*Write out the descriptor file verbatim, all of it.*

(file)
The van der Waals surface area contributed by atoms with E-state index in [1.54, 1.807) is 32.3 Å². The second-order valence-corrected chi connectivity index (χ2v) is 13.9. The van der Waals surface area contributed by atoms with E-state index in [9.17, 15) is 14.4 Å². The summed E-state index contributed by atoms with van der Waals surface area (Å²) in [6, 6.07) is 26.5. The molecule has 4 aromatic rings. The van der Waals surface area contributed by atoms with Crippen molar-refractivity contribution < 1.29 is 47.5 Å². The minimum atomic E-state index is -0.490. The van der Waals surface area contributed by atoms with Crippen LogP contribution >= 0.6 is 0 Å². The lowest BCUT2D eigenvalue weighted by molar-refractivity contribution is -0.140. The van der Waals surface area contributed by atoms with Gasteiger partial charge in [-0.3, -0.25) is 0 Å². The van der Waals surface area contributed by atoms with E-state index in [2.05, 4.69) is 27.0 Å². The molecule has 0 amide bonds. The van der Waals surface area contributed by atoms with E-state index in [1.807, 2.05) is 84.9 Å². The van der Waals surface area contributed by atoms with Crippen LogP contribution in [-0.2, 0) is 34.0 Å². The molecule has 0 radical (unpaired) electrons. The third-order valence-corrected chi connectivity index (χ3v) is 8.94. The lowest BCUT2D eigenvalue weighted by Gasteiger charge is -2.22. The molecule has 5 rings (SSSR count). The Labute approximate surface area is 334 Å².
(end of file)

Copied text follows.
The van der Waals surface area contributed by atoms with E-state index in [1.54, 1.807) is 32.3 Å². The second-order valence-corrected chi connectivity index (χ2v) is 13.9. The van der Waals surface area contributed by atoms with E-state index in [9.17, 15) is 14.4 Å². The summed E-state index contributed by atoms with van der Waals surface area (Å²) in [6, 6.07) is 26.5. The molecule has 4 aromatic rings. The van der Waals surface area contributed by atoms with Crippen molar-refractivity contribution < 1.29 is 47.5 Å². The minimum atomic E-state index is -0.490. The van der Waals surface area contributed by atoms with Crippen LogP contribution >= 0.6 is 0 Å². The lowest BCUT2D eigenvalue weighted by molar-refractivity contribution is -0.140. The van der Waals surface area contributed by atoms with Gasteiger partial charge in [-0.3, -0.25) is 0 Å². The van der Waals surface area contributed by atoms with E-state index in [2.05, 4.69) is 27.0 Å². The molecule has 0 amide bonds. The van der Waals surface area contributed by atoms with E-state index in [1.807, 2.05) is 84.9 Å². The van der Waals surface area contributed by atoms with Crippen LogP contribution in [-0.2, 0) is 34.0 Å². The molecule has 0 radical (unpaired) electrons. The third-order valence-corrected chi connectivity index (χ3v) is 8.94. The lowest BCUT2D eigenvalue weighted by Gasteiger charge is -2.22. The molecule has 5 rings (SSSR count). The Labute approximate surface area is 334 Å².